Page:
It’s carnival time in Toronto
Jazz artist Etienne Charles taps roots for bold new project
Etienne Charles grew up with the sights and sounds of carnival in and around his childhood home in Trinidad and Tobago. But it was in the decidedly chillier climes of Toronto in the company of a certain uncle that he heard the music that would set him on course to becoming one of the most exciting new jazz composers and performers on the planet.
Charles brings his most ambitious musical project to date,
to the Toronto Centre for the Arts on Nov. 16.
“When I was little, my sister and I and my mom went to visit my uncle in Toronto,” says Charles. “He pulled out a sax and played it for us, and he let me try it. And from then on, I was hooked on making sounds. That same uncle gave me a trumpet many years later, so yeah, Toronto has a big role to play in my becoming a musician.”
But, back to Trinidad and Tobago, where carnival, an annual festival that dates back hundreds of years, incorporates numerous artistic traditions, always centred in music.
Three years ago, Charles, who is also a professor of jazz studies at Michigan State University, got a grant from the Guggenheim Foundation to compose a suite of music inspired by carnival, and he returned home to immerse himself once again in this tradition.
He travelled across the country, meeting and recording artists on the streets and used these sessions to inspire and inform the album.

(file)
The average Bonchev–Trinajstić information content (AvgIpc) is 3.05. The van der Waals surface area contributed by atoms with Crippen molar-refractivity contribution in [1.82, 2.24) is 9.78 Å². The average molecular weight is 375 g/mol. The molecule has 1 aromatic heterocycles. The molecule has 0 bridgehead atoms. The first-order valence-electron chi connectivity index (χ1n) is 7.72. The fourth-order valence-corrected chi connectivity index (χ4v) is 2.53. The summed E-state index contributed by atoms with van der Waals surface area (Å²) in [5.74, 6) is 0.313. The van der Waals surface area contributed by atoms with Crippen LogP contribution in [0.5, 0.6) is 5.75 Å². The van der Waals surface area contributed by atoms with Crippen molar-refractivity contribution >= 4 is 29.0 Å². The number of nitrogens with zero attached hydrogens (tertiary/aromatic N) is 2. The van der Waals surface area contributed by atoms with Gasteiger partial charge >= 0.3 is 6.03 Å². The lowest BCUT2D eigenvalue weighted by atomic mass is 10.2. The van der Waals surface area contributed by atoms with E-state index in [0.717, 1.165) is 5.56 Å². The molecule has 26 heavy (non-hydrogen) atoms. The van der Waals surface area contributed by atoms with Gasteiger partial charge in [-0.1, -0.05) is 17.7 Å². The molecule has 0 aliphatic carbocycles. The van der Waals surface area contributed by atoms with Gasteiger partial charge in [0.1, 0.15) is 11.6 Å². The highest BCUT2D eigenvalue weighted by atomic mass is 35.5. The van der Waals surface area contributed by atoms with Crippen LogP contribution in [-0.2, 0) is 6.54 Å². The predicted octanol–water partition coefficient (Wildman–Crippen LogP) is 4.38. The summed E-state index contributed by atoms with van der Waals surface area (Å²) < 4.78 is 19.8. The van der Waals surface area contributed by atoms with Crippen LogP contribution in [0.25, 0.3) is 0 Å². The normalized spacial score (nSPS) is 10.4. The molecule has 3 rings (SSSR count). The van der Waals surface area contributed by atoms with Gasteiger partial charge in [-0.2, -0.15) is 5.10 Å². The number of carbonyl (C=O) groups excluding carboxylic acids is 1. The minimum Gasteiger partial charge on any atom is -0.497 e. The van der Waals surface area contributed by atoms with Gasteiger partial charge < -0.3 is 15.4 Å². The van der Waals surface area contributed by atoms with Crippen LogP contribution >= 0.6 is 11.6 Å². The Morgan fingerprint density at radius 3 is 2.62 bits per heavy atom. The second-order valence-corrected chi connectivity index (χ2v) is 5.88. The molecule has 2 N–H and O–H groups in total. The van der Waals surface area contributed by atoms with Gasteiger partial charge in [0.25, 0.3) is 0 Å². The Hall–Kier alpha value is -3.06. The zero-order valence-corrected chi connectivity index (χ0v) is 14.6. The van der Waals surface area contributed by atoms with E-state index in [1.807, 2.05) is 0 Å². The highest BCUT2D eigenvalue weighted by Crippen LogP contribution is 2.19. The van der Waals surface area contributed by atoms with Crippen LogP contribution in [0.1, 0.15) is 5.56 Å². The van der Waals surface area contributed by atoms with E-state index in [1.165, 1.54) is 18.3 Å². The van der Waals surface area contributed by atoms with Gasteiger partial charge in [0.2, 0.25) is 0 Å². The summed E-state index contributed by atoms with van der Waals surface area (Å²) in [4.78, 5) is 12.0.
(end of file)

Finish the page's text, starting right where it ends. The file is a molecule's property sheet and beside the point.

“It was always about introducing them and their sounds and their traditions, and then showing my musical reaction to it as a composer and improviser,” says Charles. “It is really a dialogue.”
Charles has made a wonderful habit of taking musical traditions from the past and putting a modern jazz spin on them, as demonstrated on his latest (and fourth) album,
“A lot of people want to focus on what’s new, but the thing is there is nothing really new,” he says. “In music, as a composer, I am way more inspired when there is a story or an event or a series of events. Like, with carnival, there is just such a rich tradition that has so many different influences and is always evolving because it is a dialogue with a society over more than 200 years.”
Indeed, as Charles points out, one could actually trace the history of Trinidad and Tobago through carnival.
He intends to showcase some of that history for Torontonians this month, who will get the first taste of the carnival suite of music but also get a look at some of the incredible costumes and dances that characterize the festival. Charles will also screen some original videos that showcase the musicians and events from his field recordings in Trinidad and Tobago.
“You’re going to hear the music and see some of the costumed performers onstage dancing with us, so people can see what inspired the composition,” he says.
Etienne Charles celebrates his Trinidadian roots with new album